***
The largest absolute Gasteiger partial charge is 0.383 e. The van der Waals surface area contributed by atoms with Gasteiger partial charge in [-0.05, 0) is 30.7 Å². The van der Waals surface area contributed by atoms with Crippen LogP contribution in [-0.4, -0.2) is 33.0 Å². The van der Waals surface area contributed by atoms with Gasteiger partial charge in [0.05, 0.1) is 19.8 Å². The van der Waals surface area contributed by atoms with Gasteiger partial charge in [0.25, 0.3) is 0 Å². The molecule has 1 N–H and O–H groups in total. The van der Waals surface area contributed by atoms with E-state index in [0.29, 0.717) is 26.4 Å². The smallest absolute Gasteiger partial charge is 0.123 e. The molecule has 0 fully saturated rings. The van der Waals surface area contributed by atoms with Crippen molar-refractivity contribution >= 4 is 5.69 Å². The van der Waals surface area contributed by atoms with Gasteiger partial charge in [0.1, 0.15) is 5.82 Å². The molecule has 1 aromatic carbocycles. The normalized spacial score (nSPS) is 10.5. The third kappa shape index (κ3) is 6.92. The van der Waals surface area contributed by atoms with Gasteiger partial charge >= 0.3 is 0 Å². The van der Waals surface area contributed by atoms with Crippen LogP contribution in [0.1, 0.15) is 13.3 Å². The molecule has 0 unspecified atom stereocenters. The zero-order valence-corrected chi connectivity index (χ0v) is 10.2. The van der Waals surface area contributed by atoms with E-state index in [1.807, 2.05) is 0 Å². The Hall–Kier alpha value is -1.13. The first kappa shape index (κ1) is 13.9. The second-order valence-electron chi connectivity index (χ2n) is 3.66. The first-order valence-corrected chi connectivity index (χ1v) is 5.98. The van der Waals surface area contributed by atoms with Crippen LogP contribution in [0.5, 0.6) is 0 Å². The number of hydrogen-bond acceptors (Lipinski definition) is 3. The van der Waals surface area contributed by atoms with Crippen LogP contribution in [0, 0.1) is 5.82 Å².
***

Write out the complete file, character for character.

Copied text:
The largest absolute Gasteiger partial charge is 0.383 e. The van der Waals surface area contributed by atoms with Gasteiger partial charge in [-0.05, 0) is 30.7 Å². The van der Waals surface area contributed by atoms with Crippen LogP contribution in [-0.4, -0.2) is 33.0 Å². The van der Waals surface area contributed by atoms with Gasteiger partial charge in [0.05, 0.1) is 19.8 Å². The van der Waals surface area contributed by atoms with Gasteiger partial charge in [0.25, 0.3) is 0 Å². The molecule has 1 N–H and O–H groups in total. The van der Waals surface area contributed by atoms with E-state index in [0.29, 0.717) is 26.4 Å². The smallest absolute Gasteiger partial charge is 0.123 e. The molecule has 0 fully saturated rings. The van der Waals surface area contributed by atoms with Crippen molar-refractivity contribution >= 4 is 5.69 Å². The van der Waals surface area contributed by atoms with Gasteiger partial charge in [0.1, 0.15) is 5.82 Å². The molecule has 1 aromatic carbocycles. The normalized spacial score (nSPS) is 10.5. The third kappa shape index (κ3) is 6.92. The van der Waals surface area contributed by atoms with Gasteiger partial charge >= 0.3 is 0 Å². The van der Waals surface area contributed by atoms with Crippen LogP contribution in [0.1, 0.15) is 13.3 Å². The molecule has 0 unspecified atom stereocenters. The zero-order valence-corrected chi connectivity index (χ0v) is 10.2. The van der Waals surface area contributed by atoms with E-state index in [1.807, 2.05) is 0 Å². The Hall–Kier alpha value is -1.13. The first kappa shape index (κ1) is 13.9. The second-order valence-electron chi connectivity index (χ2n) is 3.66. The first-order valence-corrected chi connectivity index (χ1v) is 5.98. The van der Waals surface area contributed by atoms with Crippen LogP contribution in [0.5, 0.6) is 0 Å². The number of hydrogen-bond acceptors (Lipinski definition) is 3. The van der Waals surface area contributed by atoms with Crippen LogP contribution in [0, 0.1) is 5.82 Å².